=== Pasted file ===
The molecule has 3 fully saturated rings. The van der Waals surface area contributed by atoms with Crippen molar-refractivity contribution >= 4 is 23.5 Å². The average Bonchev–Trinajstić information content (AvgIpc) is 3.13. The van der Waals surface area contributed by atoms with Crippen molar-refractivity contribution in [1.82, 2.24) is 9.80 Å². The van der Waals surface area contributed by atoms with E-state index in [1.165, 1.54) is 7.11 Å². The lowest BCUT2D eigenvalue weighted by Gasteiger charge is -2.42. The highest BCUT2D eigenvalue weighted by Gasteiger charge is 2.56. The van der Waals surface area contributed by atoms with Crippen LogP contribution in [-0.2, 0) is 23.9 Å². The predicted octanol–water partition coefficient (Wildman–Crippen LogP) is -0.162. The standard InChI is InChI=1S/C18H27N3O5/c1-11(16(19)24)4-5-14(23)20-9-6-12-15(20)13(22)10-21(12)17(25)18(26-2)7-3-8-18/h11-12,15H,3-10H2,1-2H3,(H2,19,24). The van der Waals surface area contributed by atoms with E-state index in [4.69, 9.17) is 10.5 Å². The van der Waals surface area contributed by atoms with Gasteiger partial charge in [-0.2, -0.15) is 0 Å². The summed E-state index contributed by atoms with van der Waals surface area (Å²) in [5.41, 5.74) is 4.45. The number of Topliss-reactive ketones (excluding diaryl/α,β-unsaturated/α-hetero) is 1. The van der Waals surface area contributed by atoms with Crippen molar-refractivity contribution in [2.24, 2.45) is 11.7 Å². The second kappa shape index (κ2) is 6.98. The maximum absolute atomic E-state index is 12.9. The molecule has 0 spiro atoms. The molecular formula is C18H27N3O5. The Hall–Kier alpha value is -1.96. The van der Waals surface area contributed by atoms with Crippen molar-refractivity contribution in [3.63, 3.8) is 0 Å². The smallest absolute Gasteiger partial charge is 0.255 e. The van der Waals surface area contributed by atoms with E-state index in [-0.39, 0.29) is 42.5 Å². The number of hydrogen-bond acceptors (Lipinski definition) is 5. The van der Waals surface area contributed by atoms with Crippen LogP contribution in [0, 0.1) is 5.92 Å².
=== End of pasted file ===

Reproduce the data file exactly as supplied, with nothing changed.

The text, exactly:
The molecule has 3 fully saturated rings. The van der Waals surface area contributed by atoms with Crippen molar-refractivity contribution >= 4 is 23.5 Å². The average Bonchev–Trinajstić information content (AvgIpc) is 3.13. The van der Waals surface area contributed by atoms with Crippen molar-refractivity contribution in [1.82, 2.24) is 9.80 Å². The van der Waals surface area contributed by atoms with E-state index in [1.165, 1.54) is 7.11 Å². The lowest BCUT2D eigenvalue weighted by Gasteiger charge is -2.42. The highest BCUT2D eigenvalue weighted by Gasteiger charge is 2.56. The van der Waals surface area contributed by atoms with Crippen LogP contribution in [-0.2, 0) is 23.9 Å². The predicted octanol–water partition coefficient (Wildman–Crippen LogP) is -0.162. The standard InChI is InChI=1S/C18H27N3O5/c1-11(16(19)24)4-5-14(23)20-9-6-12-15(20)13(22)10-21(12)17(25)18(26-2)7-3-8-18/h11-12,15H,3-10H2,1-2H3,(H2,19,24). The van der Waals surface area contributed by atoms with E-state index in [4.69, 9.17) is 10.5 Å². The van der Waals surface area contributed by atoms with Gasteiger partial charge in [-0.2, -0.15) is 0 Å². The summed E-state index contributed by atoms with van der Waals surface area (Å²) in [5.41, 5.74) is 4.45. The number of Topliss-reactive ketones (excluding diaryl/α,β-unsaturated/α-hetero) is 1. The van der Waals surface area contributed by atoms with Crippen molar-refractivity contribution in [2.24, 2.45) is 11.7 Å². The second kappa shape index (κ2) is 6.98. The maximum absolute atomic E-state index is 12.9. The molecule has 0 spiro atoms. The molecular formula is C18H27N3O5. The Hall–Kier alpha value is -1.96. The van der Waals surface area contributed by atoms with Crippen molar-refractivity contribution in [3.63, 3.8) is 0 Å². The smallest absolute Gasteiger partial charge is 0.255 e. The van der Waals surface area contributed by atoms with E-state index in [-0.39, 0.29) is 42.5 Å². The number of hydrogen-bond acceptors (Lipinski definition) is 5. The van der Waals surface area contributed by atoms with Crippen LogP contribution in [0, 0.1) is 5.92 Å².